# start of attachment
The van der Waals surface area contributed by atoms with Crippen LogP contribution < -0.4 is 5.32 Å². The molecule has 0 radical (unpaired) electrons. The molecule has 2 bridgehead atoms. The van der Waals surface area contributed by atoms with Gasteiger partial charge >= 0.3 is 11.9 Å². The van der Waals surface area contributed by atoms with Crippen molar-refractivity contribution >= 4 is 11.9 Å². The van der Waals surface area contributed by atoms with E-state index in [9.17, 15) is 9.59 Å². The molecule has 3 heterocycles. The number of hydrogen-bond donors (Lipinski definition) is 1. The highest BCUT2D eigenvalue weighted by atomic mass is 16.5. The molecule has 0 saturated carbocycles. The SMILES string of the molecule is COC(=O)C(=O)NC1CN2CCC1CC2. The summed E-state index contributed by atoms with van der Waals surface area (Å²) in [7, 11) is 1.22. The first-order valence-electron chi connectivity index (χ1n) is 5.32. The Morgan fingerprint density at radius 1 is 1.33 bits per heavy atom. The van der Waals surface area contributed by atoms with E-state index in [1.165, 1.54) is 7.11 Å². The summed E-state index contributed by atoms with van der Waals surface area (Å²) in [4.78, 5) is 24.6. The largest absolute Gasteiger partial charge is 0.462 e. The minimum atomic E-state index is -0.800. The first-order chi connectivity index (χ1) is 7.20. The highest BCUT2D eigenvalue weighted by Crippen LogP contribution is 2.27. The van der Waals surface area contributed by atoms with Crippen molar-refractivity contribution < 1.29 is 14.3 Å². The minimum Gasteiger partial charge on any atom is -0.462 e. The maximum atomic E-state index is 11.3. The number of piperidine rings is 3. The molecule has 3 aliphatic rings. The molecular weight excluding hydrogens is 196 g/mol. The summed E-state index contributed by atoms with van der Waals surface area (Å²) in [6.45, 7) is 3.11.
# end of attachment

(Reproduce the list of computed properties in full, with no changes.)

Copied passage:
The van der Waals surface area contributed by atoms with Crippen LogP contribution < -0.4 is 5.32 Å². The molecule has 0 radical (unpaired) electrons. The molecule has 2 bridgehead atoms. The van der Waals surface area contributed by atoms with Gasteiger partial charge >= 0.3 is 11.9 Å². The van der Waals surface area contributed by atoms with Crippen molar-refractivity contribution >= 4 is 11.9 Å². The van der Waals surface area contributed by atoms with E-state index in [9.17, 15) is 9.59 Å². The molecule has 3 heterocycles. The number of hydrogen-bond donors (Lipinski definition) is 1. The highest BCUT2D eigenvalue weighted by atomic mass is 16.5. The molecule has 0 saturated carbocycles. The SMILES string of the molecule is COC(=O)C(=O)NC1CN2CCC1CC2. The summed E-state index contributed by atoms with van der Waals surface area (Å²) in [7, 11) is 1.22. The first-order valence-electron chi connectivity index (χ1n) is 5.32. The Morgan fingerprint density at radius 1 is 1.33 bits per heavy atom. The van der Waals surface area contributed by atoms with E-state index in [1.165, 1.54) is 7.11 Å². The summed E-state index contributed by atoms with van der Waals surface area (Å²) in [4.78, 5) is 24.6. The largest absolute Gasteiger partial charge is 0.462 e. The minimum atomic E-state index is -0.800. The first-order chi connectivity index (χ1) is 7.20. The highest BCUT2D eigenvalue weighted by Crippen LogP contribution is 2.27. The van der Waals surface area contributed by atoms with Crippen molar-refractivity contribution < 1.29 is 14.3 Å². The minimum Gasteiger partial charge on any atom is -0.462 e. The maximum atomic E-state index is 11.3. The number of piperidine rings is 3. The molecule has 3 aliphatic rings. The molecular weight excluding hydrogens is 196 g/mol. The summed E-state index contributed by atoms with van der Waals surface area (Å²) in [6.45, 7) is 3.11.